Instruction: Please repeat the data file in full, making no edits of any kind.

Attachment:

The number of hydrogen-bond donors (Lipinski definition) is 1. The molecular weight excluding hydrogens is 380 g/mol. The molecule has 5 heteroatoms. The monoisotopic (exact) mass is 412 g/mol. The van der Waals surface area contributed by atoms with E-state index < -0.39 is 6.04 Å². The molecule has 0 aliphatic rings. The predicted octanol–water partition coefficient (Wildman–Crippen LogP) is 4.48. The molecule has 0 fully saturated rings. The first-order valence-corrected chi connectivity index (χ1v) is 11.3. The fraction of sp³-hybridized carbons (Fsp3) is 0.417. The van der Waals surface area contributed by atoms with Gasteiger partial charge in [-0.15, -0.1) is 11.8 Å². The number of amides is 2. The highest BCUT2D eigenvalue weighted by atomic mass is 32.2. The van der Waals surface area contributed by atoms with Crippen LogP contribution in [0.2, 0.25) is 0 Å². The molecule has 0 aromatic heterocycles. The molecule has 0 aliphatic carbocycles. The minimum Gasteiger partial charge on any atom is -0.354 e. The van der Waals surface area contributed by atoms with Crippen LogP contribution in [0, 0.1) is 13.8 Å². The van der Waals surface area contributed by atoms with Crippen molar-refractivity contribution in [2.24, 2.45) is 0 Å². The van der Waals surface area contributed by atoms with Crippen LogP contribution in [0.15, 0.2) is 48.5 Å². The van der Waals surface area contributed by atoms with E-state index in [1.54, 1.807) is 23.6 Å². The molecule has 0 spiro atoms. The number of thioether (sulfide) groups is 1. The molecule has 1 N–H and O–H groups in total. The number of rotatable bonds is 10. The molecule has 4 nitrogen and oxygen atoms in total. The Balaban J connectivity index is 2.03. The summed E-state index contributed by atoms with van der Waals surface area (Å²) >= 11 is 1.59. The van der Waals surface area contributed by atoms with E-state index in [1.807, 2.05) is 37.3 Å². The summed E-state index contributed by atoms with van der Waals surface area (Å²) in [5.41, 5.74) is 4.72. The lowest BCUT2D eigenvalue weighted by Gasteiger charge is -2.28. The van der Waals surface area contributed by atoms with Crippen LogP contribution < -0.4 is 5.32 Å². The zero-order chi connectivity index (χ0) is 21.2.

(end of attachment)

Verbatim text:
The number of hydrogen-bond donors (Lipinski definition) is 1. The molecular weight excluding hydrogens is 380 g/mol. The molecule has 5 heteroatoms. The monoisotopic (exact) mass is 412 g/mol. The van der Waals surface area contributed by atoms with E-state index < -0.39 is 6.04 Å². The molecule has 0 aliphatic rings. The predicted octanol–water partition coefficient (Wildman–Crippen LogP) is 4.48. The molecule has 0 fully saturated rings. The first-order valence-corrected chi connectivity index (χ1v) is 11.3. The fraction of sp³-hybridized carbons (Fsp3) is 0.417. The van der Waals surface area contributed by atoms with Gasteiger partial charge in [-0.15, -0.1) is 11.8 Å². The number of amides is 2. The highest BCUT2D eigenvalue weighted by atomic mass is 32.2. The van der Waals surface area contributed by atoms with Crippen LogP contribution in [0.2, 0.25) is 0 Å². The molecule has 0 aromatic heterocycles. The molecule has 0 aliphatic carbocycles. The minimum Gasteiger partial charge on any atom is -0.354 e. The van der Waals surface area contributed by atoms with Crippen LogP contribution in [0, 0.1) is 13.8 Å². The van der Waals surface area contributed by atoms with Crippen molar-refractivity contribution in [2.24, 2.45) is 0 Å². The van der Waals surface area contributed by atoms with Crippen LogP contribution in [0.15, 0.2) is 48.5 Å². The van der Waals surface area contributed by atoms with E-state index in [1.54, 1.807) is 23.6 Å². The molecule has 0 spiro atoms. The number of thioether (sulfide) groups is 1. The molecule has 1 N–H and O–H groups in total. The number of rotatable bonds is 10. The molecule has 4 nitrogen and oxygen atoms in total. The Balaban J connectivity index is 2.03. The summed E-state index contributed by atoms with van der Waals surface area (Å²) >= 11 is 1.59. The van der Waals surface area contributed by atoms with E-state index in [1.807, 2.05) is 37.3 Å². The summed E-state index contributed by atoms with van der Waals surface area (Å²) in [5.41, 5.74) is 4.72. The lowest BCUT2D eigenvalue weighted by Gasteiger charge is -2.28. The van der Waals surface area contributed by atoms with Crippen LogP contribution < -0.4 is 5.32 Å². The zero-order chi connectivity index (χ0) is 21.2.